A living wall in Marriott Library would improve study sessions

Every winter, as Salt Lake’s notorious inversion sets in, blanketing our beautiful valley in a thick, toxic haze, air quality becomes a common topic of conversation. You start to see people wearing those paper dentist masks around to filter out the cloudy contamination. The irony is that we are exposed to about two to five times more pollution indoors than outdoors, year round.

Most of us can actually feel the adverse effects of the winter fog. It can irritate our eyes, noses and throats, make us cough, give us headaches and drain our energy. Personally, when I experience these symptoms in winter, I tend to attribute them to the clearly unclear air.

Yet I often find myself rubbing my weary eyes, massaging my pounding temples and knocking back coffee to fight fatigue after I’ve been in the library for a few hours. Although I’ve come to accept these discomforts as indicators of mental exertion and solid studying, it turns out they are actually symptoms of Sick Building Syndrome.

According to the EPA, SBS describes “situations in which building occupants experience acute health and comfort effects that appear to be linked to time spent in a building.” SBS is primarily caused by poor ventilation and volatile organic compounds. Carpeting, upholstery, manufactured wood products (i.e. pretty much all of our furniture), copy machines, computers, printers, paint and cleaning agents are just a few common sources of VOCs. The health effects of VOCs depend on the degree and length of exposure. The Marriott Library, as well as many study spots on and off campus, are teeming with VOC emitters, and many of us bunker down in these buildings for hours on end. According to the Minnesota Department of Health, even short-term exposure to VOCs has been shown to cause eye and respiratory tract irritation, headaches, dizziness, nausea and memory impairment. Not the ideal conditions for studying, socializing or cranking out a paper.

How can we prevent the uncomfortable consequences of SBS? A proactive group of students have proposed plants as a solution to our indoor pollution problems. Not just a few pots of common caladiums, either, but an entire wall of living, breathing, air-filtering vegetation.

Living walls are literally walls with plants growing on and out of them. They look like a wall you would expect to see in a secret hedge maze but with more plant diversity. In addition to the awesome aesthetic advantages afforded by living walls, they also soak up plethoras of carcinogenic VOCs, making us healthier and allowing us to think harder. Plus, studies have shown that plants can inspire creativity, reduce stress and make us generally happier. Who wouldn’t want these incredible benefits?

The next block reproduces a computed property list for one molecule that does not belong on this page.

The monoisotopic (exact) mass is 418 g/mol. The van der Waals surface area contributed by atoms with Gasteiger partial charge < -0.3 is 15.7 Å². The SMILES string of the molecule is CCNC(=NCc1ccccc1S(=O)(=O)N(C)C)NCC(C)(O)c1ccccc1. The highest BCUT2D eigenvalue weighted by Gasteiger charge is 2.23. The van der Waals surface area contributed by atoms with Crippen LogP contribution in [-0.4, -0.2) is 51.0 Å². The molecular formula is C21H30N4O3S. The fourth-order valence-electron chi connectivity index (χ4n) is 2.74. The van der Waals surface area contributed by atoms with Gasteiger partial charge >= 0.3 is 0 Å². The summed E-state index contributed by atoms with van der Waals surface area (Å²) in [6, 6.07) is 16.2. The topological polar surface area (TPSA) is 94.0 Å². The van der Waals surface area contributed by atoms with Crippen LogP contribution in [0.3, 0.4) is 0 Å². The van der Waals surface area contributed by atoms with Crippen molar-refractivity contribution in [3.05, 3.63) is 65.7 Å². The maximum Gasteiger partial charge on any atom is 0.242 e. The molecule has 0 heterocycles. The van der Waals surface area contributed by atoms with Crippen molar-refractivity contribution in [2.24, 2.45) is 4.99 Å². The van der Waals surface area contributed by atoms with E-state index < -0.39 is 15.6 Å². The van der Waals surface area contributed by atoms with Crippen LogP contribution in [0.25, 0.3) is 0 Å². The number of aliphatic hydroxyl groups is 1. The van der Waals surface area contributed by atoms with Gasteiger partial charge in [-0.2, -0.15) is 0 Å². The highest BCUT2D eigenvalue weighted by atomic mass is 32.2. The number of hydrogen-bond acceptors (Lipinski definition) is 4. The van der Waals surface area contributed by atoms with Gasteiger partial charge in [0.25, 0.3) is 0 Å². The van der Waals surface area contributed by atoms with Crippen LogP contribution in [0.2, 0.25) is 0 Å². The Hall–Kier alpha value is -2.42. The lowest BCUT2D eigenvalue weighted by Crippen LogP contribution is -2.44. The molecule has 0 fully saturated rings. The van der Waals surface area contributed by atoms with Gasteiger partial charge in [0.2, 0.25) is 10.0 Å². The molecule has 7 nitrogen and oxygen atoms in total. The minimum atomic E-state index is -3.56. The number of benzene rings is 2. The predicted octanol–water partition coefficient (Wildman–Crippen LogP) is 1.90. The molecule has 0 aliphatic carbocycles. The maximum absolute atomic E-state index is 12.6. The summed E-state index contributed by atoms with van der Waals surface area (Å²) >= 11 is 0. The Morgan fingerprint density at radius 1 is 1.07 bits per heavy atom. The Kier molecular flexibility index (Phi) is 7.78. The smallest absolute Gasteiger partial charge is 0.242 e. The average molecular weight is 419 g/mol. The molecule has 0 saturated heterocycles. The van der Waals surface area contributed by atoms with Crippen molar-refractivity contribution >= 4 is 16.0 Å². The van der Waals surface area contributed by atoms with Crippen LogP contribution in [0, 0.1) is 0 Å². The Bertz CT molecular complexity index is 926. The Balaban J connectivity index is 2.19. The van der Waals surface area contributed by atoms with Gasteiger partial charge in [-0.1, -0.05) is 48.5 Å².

Genie Bey, Rachael Bradford, Brian Tonetti, Tena Vinson and Katherine Wegner are members of the Living Wall Team, and they have submitted a proposal to the Sustainable Campus Initiative Fund to install a living wall on campus. The proposal is for a living wall in the Marriott Library. If approved, the wall will consist of a stainless steel structure covered with felt pockets, which will be made of 100 percent recycled material. Tropical and sub-tropical plants, chosen for their powerful air pollutant filtering properties, abilities to resist pests and minimal maintenance requirements, would comprise the refreshing, floral framework. The Living Wall Team asserts that, in addition to the profusion of positive health benefits, the project would “aid in nurturing a culture of sustainability on our campus” and “drive the creativeness required to inspire innovation and collaboration.” Plus, it would look really cool. As students living in an area where air quality is already a problem, we should be excited and supportive of such a beneficial and easily implementable concept. Let’s hope the Living Wall Team’s proposal is approved soon, so we can all start breathing a little easier.

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